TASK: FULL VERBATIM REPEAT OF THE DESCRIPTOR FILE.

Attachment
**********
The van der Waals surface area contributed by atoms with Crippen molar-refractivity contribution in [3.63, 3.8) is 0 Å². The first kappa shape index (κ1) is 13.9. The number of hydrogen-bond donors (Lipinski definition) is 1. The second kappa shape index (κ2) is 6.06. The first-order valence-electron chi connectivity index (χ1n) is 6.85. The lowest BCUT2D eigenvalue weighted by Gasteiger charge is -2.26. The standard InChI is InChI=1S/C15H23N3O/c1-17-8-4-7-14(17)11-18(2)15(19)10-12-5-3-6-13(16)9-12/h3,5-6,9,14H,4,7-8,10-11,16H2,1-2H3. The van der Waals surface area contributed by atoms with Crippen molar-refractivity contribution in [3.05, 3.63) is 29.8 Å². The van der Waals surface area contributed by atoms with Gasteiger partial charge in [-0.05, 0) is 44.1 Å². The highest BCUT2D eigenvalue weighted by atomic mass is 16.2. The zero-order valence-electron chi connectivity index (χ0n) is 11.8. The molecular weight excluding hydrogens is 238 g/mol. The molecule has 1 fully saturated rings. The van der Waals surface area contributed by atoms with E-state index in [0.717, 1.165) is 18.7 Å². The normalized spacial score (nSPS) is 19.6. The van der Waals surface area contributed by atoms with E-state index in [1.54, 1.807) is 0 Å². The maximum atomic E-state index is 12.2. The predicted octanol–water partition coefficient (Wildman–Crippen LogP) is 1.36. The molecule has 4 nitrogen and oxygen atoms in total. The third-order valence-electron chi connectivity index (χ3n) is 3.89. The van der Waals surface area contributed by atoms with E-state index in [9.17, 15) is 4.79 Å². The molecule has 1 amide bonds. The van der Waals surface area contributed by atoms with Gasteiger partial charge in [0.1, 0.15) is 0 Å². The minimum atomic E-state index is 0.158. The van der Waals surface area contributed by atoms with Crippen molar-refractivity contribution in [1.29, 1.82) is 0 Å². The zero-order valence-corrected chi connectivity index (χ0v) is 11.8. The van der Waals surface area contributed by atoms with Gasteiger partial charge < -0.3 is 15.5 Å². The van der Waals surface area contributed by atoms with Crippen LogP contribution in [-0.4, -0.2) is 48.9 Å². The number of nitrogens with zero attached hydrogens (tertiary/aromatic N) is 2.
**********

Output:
The van der Waals surface area contributed by atoms with Crippen molar-refractivity contribution in [3.63, 3.8) is 0 Å². The first kappa shape index (κ1) is 13.9. The number of hydrogen-bond donors (Lipinski definition) is 1. The second kappa shape index (κ2) is 6.06. The first-order valence-electron chi connectivity index (χ1n) is 6.85. The lowest BCUT2D eigenvalue weighted by Gasteiger charge is -2.26. The standard InChI is InChI=1S/C15H23N3O/c1-17-8-4-7-14(17)11-18(2)15(19)10-12-5-3-6-13(16)9-12/h3,5-6,9,14H,4,7-8,10-11,16H2,1-2H3. The van der Waals surface area contributed by atoms with Crippen molar-refractivity contribution in [3.05, 3.63) is 29.8 Å². The van der Waals surface area contributed by atoms with Gasteiger partial charge in [-0.05, 0) is 44.1 Å². The highest BCUT2D eigenvalue weighted by atomic mass is 16.2. The zero-order valence-electron chi connectivity index (χ0n) is 11.8. The molecular weight excluding hydrogens is 238 g/mol. The molecule has 1 fully saturated rings. The van der Waals surface area contributed by atoms with E-state index in [0.717, 1.165) is 18.7 Å². The normalized spacial score (nSPS) is 19.6. The van der Waals surface area contributed by atoms with E-state index in [1.54, 1.807) is 0 Å². The maximum atomic E-state index is 12.2. The predicted octanol–water partition coefficient (Wildman–Crippen LogP) is 1.36. The molecule has 4 nitrogen and oxygen atoms in total. The third-order valence-electron chi connectivity index (χ3n) is 3.89. The van der Waals surface area contributed by atoms with E-state index in [9.17, 15) is 4.79 Å². The molecule has 1 amide bonds. The van der Waals surface area contributed by atoms with Gasteiger partial charge in [0.1, 0.15) is 0 Å². The minimum atomic E-state index is 0.158. The van der Waals surface area contributed by atoms with Crippen molar-refractivity contribution in [1.29, 1.82) is 0 Å². The zero-order valence-corrected chi connectivity index (χ0v) is 11.8. The van der Waals surface area contributed by atoms with Gasteiger partial charge < -0.3 is 15.5 Å². The van der Waals surface area contributed by atoms with Crippen LogP contribution in [-0.4, -0.2) is 48.9 Å². The number of nitrogens with zero attached hydrogens (tertiary/aromatic N) is 2.